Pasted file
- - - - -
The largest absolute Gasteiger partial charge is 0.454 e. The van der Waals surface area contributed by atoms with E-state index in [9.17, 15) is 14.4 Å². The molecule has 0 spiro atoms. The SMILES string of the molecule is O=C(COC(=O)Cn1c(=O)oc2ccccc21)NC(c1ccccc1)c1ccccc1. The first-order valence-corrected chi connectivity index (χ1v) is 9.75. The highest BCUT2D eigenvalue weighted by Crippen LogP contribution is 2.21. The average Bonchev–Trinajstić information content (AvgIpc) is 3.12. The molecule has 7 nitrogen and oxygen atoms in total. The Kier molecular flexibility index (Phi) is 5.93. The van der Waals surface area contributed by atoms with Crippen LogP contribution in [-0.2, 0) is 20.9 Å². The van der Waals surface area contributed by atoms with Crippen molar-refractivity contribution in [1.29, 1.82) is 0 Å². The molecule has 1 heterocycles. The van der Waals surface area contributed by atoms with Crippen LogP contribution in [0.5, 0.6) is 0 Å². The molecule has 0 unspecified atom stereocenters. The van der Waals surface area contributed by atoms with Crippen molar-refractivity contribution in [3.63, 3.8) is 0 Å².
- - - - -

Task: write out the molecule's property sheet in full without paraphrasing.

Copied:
The largest absolute Gasteiger partial charge is 0.454 e. The van der Waals surface area contributed by atoms with E-state index in [9.17, 15) is 14.4 Å². The molecule has 0 spiro atoms. The SMILES string of the molecule is O=C(COC(=O)Cn1c(=O)oc2ccccc21)NC(c1ccccc1)c1ccccc1. The first-order valence-corrected chi connectivity index (χ1v) is 9.75. The highest BCUT2D eigenvalue weighted by Crippen LogP contribution is 2.21. The average Bonchev–Trinajstić information content (AvgIpc) is 3.12. The molecule has 7 nitrogen and oxygen atoms in total. The Kier molecular flexibility index (Phi) is 5.93. The van der Waals surface area contributed by atoms with Crippen LogP contribution in [-0.2, 0) is 20.9 Å². The van der Waals surface area contributed by atoms with Crippen molar-refractivity contribution in [1.29, 1.82) is 0 Å². The molecule has 1 heterocycles. The van der Waals surface area contributed by atoms with Crippen LogP contribution in [0.5, 0.6) is 0 Å². The molecule has 0 unspecified atom stereocenters. The van der Waals surface area contributed by atoms with Crippen molar-refractivity contribution in [3.63, 3.8) is 0 Å².